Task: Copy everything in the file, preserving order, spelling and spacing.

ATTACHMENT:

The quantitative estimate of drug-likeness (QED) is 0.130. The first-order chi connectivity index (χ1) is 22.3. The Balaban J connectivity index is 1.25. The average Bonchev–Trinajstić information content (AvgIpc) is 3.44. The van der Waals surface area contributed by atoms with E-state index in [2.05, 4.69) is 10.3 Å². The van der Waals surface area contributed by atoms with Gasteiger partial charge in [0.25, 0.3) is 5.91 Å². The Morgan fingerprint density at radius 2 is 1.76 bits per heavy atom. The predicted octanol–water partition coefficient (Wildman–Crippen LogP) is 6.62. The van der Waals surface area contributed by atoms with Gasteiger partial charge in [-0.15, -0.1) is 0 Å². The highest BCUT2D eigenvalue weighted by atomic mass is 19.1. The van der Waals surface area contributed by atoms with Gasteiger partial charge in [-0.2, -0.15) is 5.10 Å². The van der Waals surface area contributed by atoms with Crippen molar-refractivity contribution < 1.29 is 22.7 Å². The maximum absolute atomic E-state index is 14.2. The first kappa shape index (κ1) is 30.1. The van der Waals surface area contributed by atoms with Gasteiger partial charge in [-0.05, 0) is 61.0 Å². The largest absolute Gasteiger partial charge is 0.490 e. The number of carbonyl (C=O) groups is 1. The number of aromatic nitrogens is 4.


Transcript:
The quantitative estimate of drug-likeness (QED) is 0.130. The first-order chi connectivity index (χ1) is 22.3. The Balaban J connectivity index is 1.25. The average Bonchev–Trinajstić information content (AvgIpc) is 3.44. The van der Waals surface area contributed by atoms with E-state index in [2.05, 4.69) is 10.3 Å². The van der Waals surface area contributed by atoms with Gasteiger partial charge in [0.25, 0.3) is 5.91 Å². The Morgan fingerprint density at radius 2 is 1.76 bits per heavy atom. The predicted octanol–water partition coefficient (Wildman–Crippen LogP) is 6.62. The van der Waals surface area contributed by atoms with Gasteiger partial charge in [-0.15, -0.1) is 0 Å². The highest BCUT2D eigenvalue weighted by atomic mass is 19.1. The van der Waals surface area contributed by atoms with Gasteiger partial charge in [-0.2, -0.15) is 5.10 Å². The van der Waals surface area contributed by atoms with Crippen molar-refractivity contribution < 1.29 is 22.7 Å². The maximum absolute atomic E-state index is 14.2. The first kappa shape index (κ1) is 30.1. The van der Waals surface area contributed by atoms with Gasteiger partial charge in [-0.05, 0) is 61.0 Å². The largest absolute Gasteiger partial charge is 0.490 e. The number of carbonyl (C=O) groups is 1. The number of aromatic nitrogens is 4.